Extreme drought is changing agriculture across California — and urban farming is no exception.
Many community farms and gardens cultivate land owned by city or county departments, schools and private landowners. Lucy Diekmann, a UC Cooperative Extension urban agriculture and food systems advisor in Santa Clara County, says that how those institutions handle rationing or surcharges set by water retailers makes all the difference for urban farmers. Diekmann co-authored a 2017 study looking at how urban agriculture in Silicon Valley was affected by the last period of extreme drought.
For example, priced-based water conservation strategies had very different outcomes depending on the landowner. Diekmann and her co-authors learned that three-quarters of Santa Clara County's community farms had their water bill paid by a project sponsor such as a nonprofit or school, and the sponsor absorbed the increased costs. On the other hand, one city-run community garden raised fees by 27% in one year to discourage water use. Some gardeners either left, dropped off the waitlist or chose smaller plots.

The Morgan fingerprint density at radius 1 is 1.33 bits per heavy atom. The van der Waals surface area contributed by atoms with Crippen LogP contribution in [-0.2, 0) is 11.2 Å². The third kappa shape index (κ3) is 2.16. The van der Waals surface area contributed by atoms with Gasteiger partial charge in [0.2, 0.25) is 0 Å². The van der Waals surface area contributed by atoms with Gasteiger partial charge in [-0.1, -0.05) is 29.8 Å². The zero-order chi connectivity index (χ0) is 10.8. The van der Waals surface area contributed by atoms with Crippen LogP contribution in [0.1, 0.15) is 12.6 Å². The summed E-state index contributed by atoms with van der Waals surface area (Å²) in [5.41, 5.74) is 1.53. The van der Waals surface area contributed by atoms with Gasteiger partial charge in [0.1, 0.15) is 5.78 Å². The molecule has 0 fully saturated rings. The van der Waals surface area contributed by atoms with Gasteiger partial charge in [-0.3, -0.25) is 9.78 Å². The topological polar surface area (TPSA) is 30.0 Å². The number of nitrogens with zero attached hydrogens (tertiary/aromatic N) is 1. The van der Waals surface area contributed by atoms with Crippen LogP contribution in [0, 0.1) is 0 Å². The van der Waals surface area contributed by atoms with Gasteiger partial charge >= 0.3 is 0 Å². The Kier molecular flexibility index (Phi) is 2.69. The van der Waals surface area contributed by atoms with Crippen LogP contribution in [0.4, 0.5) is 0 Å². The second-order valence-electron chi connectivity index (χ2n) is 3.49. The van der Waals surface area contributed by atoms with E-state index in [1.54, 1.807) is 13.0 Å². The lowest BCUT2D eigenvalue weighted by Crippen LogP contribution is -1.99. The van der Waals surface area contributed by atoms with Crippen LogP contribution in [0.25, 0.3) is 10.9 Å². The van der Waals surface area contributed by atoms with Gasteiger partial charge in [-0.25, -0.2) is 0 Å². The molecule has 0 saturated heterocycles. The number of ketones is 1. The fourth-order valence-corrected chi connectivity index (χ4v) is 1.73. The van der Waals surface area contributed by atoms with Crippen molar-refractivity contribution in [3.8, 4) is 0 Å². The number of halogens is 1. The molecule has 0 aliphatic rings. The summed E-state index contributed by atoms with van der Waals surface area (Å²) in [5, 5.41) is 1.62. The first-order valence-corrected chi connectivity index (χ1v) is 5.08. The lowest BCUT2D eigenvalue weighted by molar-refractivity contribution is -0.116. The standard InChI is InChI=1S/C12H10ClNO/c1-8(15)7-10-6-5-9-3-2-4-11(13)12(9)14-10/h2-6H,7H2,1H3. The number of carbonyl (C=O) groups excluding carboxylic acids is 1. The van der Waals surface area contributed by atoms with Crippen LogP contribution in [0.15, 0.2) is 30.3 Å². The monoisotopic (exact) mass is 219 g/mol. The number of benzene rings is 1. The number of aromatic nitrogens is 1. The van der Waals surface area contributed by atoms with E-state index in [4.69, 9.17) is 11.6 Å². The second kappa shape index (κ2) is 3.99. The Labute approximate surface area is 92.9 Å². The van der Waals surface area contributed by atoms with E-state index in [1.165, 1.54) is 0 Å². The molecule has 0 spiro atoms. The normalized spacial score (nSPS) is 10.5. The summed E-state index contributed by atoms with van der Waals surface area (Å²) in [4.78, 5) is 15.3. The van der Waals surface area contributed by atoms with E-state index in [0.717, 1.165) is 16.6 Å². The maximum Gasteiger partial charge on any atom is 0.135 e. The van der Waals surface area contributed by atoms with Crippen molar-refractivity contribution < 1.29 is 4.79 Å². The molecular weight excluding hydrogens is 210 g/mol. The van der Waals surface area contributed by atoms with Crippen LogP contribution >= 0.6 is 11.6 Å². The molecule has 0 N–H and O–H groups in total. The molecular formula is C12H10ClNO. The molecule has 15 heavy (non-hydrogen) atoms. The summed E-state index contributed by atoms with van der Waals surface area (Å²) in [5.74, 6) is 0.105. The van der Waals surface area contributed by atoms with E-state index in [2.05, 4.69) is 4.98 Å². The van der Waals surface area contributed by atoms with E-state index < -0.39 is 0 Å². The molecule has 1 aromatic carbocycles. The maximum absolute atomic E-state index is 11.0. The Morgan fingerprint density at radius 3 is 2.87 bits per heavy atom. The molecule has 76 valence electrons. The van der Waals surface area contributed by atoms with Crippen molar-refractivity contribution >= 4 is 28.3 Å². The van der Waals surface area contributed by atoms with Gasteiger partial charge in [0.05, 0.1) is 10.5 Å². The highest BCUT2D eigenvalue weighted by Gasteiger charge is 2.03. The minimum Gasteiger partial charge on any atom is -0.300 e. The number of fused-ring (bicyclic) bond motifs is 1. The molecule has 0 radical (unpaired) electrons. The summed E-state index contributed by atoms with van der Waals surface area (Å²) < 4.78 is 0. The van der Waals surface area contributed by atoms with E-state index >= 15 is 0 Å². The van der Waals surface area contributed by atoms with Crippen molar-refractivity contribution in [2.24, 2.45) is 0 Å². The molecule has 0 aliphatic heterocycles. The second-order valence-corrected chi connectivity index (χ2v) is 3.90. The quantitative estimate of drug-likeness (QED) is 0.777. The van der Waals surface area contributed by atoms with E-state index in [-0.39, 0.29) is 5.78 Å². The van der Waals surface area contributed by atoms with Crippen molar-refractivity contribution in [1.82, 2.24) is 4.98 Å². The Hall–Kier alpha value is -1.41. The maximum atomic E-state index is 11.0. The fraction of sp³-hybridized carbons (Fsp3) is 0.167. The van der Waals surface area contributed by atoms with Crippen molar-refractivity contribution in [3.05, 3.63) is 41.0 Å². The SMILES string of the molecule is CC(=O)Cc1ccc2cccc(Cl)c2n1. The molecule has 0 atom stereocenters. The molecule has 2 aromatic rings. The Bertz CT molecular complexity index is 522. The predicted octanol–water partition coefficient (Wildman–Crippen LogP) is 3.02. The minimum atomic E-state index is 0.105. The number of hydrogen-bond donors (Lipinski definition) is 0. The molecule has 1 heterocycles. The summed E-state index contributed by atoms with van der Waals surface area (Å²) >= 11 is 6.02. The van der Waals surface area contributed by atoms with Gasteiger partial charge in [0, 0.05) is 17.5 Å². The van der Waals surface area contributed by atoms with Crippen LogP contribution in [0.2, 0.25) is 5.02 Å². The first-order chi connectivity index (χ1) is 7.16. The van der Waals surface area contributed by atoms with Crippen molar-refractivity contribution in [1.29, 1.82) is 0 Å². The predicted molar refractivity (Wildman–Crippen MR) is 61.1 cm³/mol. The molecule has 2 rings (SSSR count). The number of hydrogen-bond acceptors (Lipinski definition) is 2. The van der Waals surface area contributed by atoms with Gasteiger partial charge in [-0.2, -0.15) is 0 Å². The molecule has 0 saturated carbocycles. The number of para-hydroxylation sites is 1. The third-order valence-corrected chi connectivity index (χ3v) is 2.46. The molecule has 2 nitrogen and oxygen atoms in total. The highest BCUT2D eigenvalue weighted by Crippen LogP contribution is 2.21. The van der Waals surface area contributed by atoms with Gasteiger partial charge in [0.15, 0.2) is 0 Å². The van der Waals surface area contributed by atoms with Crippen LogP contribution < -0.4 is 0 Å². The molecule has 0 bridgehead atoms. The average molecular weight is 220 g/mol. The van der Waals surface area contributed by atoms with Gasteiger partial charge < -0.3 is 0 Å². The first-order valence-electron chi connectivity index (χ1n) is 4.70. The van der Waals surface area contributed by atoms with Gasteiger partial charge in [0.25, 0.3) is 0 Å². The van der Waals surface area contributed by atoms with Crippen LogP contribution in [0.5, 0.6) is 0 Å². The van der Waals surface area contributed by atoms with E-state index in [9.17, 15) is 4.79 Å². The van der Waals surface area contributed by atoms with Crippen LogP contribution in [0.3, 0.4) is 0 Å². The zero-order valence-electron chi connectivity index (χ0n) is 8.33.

Diekmann and her co-authors point out that a major challenge for water management in urban agriculture is the lack of data. Many community farms and gardens don't have their own meters.
"We recommend that cities and counties subsidize the cost of meters, give financial support for installing watering systems that support conservation, and offer irrigation training," Diekmann said.
Because the water landscape is so uneven for urban farmers — usually in ways that benefit well-resourced groups — Diekmann and her co-authors also write that “affordable, consistent water prices for all UA (urban agriculture) users” must be part of all cities' urban agriculture policy portfolios.
You can read Diekmann's full study at https://www.tandfonline.com/doi/full/10.1080/13549839.2017.1351426.